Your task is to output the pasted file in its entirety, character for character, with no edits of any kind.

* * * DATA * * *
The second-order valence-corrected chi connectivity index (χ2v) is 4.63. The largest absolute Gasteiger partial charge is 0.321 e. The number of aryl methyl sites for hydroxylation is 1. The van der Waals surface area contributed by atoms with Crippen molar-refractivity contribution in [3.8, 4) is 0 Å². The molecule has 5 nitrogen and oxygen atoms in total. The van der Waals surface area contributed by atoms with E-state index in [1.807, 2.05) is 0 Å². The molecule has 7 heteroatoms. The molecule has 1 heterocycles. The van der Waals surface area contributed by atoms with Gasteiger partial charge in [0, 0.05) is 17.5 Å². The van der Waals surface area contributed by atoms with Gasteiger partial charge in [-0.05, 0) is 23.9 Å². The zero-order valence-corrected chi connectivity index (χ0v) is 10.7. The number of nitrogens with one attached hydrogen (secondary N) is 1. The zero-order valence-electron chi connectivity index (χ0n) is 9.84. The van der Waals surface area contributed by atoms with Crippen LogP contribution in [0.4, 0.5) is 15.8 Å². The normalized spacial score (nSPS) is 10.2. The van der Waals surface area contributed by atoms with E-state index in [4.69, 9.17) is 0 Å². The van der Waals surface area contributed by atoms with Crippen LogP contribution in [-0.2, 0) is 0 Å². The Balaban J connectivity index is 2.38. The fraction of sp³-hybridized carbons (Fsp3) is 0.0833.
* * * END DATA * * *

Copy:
The second-order valence-corrected chi connectivity index (χ2v) is 4.63. The largest absolute Gasteiger partial charge is 0.321 e. The number of aryl methyl sites for hydroxylation is 1. The van der Waals surface area contributed by atoms with Crippen molar-refractivity contribution in [3.8, 4) is 0 Å². The molecule has 5 nitrogen and oxygen atoms in total. The van der Waals surface area contributed by atoms with E-state index in [1.807, 2.05) is 0 Å². The molecule has 7 heteroatoms. The molecule has 1 heterocycles. The van der Waals surface area contributed by atoms with Gasteiger partial charge in [0, 0.05) is 17.5 Å². The van der Waals surface area contributed by atoms with Gasteiger partial charge in [-0.05, 0) is 23.9 Å². The zero-order valence-corrected chi connectivity index (χ0v) is 10.7. The number of nitrogens with one attached hydrogen (secondary N) is 1. The zero-order valence-electron chi connectivity index (χ0n) is 9.84. The van der Waals surface area contributed by atoms with Crippen LogP contribution in [0.4, 0.5) is 15.8 Å². The normalized spacial score (nSPS) is 10.2. The van der Waals surface area contributed by atoms with E-state index in [4.69, 9.17) is 0 Å². The van der Waals surface area contributed by atoms with Crippen LogP contribution in [-0.2, 0) is 0 Å². The Balaban J connectivity index is 2.38. The fraction of sp³-hybridized carbons (Fsp3) is 0.0833.